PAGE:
Synopsis: The last couple of weeks have offered up the odd little treat at the movies, like an amuse-bouche to get our taste buds primed for the tastier stuff to follow in December. Not only does the 12th month give us Christmas, Boxing Day, Kwanzaa and New Year’s Eve, we also get a delicious buffet of great movies. This week the Reel Guys look ahead to the 31 days that sate our appetite for great movies while feeding the voraciously hungry Oscars.
Richard: Mark, people complain that trailers give away too much of the story, but one upcoming movie has been releasing trailer after trailer — usually not a good sign — and has yet to reveal itself. Apparently The Wolf of Wall Street, directed by Scorsese (do I have to write his first name? I don’t think so) and starring Leonardo DiCaprio and Matthew McConaughey, is going to clock in at three hours, so no trailer, no matter how long or how many, can give away all the good stuff. All they have done is make me eager to see this stockbroker meltdown story. What’s grabbed you? Mark: I’m looking forward to The Wolf of Wall Street too. But I’ve already decided that Inside Llewyn Davis, the new Coen Bros movie about the Greenwich Village folk scene in 1961, will be my favourite movie of the year. Perhaps I should actually SEE the film before making my decision, but I know, Richard, I just know! I’ve been waiting for someone to make a movie like this for a long time, and who better than the Coen Bros? The trailer looks terrific and Justin Timberlake looks perfect in his orange alpaca cardigan, not that it would influence my decision in the least.
RC: Timberlake is such a conundrum for me. He’s a wildly talented guy whose movies frequently don’t work. My fingers are crossed that for him, Llewyn is more Social Network than Runner Runner. Saving Mr. Banks is another one I’m looking forward to. I’m a sucker for old Hollywood so the story of Walt Disney (played by Tom Hanks) wooing P.L. Travers (Emma Thompson) for the rights to Mary Poppins is up my alley. That, and I’d watch Thompson do anything — bake a chicken, read the phonebook or play an uptight spinster.
MB: Here’s a guilty pleasure: Grudge Match, the story of two aging boxers facing off for the first time in 50 years. Since the boxers are played by De Niro and Stallone, it’s like a dream mash-up: Raging Bull vs Rocky! I’m hoping Will Smith gets a dream sequence cameo as Ali. And let’s not forget American Hustle, David O. Russell’s new film about greed, lust, politics, and the Mafia. Sounds like a perfect title. RC: Three things make me want to see American Hustle: the trailers (which are awesome), Christian Bale’s beer gut and Jennifer Lawrence’s extravagant hairdos.
MB: Wait! Make that De Niro’s beer gut and Stallone’s hairdo and it’s a Grudge Match!
“It’s the gambling business in Costa Rica,” says internet gaming mogul Ivan Block in “Runner, Runner,” “sometimes you get punched in the face.”
And sometimes moviegoers get slapped in the face by a really bad movie.
Justin Timberlake is Richie Furst, a Princeton student who works for an on line gambling site called Midnight Black. He earns a commission every time he signs up one of his fancy-pants classmates, but when the Dean’s Office discovers what he’s up to they call his bluff: Quit Midnight Black or quit Princeton.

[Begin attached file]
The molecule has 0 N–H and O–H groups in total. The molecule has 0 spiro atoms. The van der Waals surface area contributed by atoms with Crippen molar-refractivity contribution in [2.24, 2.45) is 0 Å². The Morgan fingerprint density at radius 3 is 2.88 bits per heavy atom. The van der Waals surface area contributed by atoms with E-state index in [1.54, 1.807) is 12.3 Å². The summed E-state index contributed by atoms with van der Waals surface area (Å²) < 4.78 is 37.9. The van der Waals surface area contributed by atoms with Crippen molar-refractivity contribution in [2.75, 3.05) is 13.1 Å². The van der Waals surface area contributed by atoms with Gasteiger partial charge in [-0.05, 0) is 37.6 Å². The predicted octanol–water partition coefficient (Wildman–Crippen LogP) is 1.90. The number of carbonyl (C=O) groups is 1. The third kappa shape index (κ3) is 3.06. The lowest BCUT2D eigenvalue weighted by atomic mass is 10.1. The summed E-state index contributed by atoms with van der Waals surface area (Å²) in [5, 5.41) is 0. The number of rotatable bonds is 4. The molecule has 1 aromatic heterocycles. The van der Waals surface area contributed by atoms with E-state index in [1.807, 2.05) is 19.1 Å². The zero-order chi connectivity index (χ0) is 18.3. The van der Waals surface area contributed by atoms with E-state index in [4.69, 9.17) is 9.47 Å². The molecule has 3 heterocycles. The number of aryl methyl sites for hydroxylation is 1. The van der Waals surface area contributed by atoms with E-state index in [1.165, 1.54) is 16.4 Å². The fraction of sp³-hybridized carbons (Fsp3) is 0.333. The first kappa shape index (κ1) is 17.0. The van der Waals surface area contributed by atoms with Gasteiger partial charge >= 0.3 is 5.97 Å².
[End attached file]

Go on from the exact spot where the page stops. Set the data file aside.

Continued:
He opts to stop recruiting for the site, but short on tuition money, pulls an all-nighter on line, hoping to earn enough to cover his expenses. Up $50,000 it looks like his plan is working until he is cheated out of his winnings and left with nothing.
Eager to confront the site’s main man Ivan Block (Ben Affleck) he travels to Costa Rica. Block, impressed with the young man’s spirit ups the ante, offering him a job. Soon Richie is Ivan’s protégé but with the position comes some wanted attention from Block’s ex-girlfriend Rebecca (Gemma Arterton) and unwanted attention from the FBI (Anthony Mackie).
“Runner, Runner” is a thriller without any thrills, a movie about cheating at gambling that feels like a cheat. It’s the kind of film where characters say things like, “Do you know how crazy this is?” to remind the audience that what they’re watching is interesting. Or, at least, is supposed to be.
From stilted narration and dialogue—“This isn’t poker,” sez Richie, “this is my life and I have one play left. Put all the chips in!”—to characters with all the depth of a lunch tray to a by-the-numbers story, “Runner, Runner” is one of the worst movies to escape… er… get released this year.
It could have been something. Director Brad Furman’s last film, “The Lincoln Lawyer,” was an elegant thriller with interesting performances and some tension, none of which is present in his latest film.
It’s too bad, because the components are all there, they are simply let down by a derivative script by Brian Koppelman & David Levien that is unconcerned with logic, realism or creating interesting characters.
It’s too bad because the actors struggle to bring something to the table, but for someone who drips charisma onstage J.T. is bland as rice pudding here and Arterton is given little to do but bat her eyelashes.
Affleck seems to be having fun as the villain—he even has man eating reptiles!—and has the prerequisite steely-eyed glare down pat but he’s not exactly menacing. He underplays the part and yet because his dialogue is so overwritten he actually adds some unintentional humor to a movie that takes itself too seriously.
“Runner, Runner” is a slickly made but dull movie.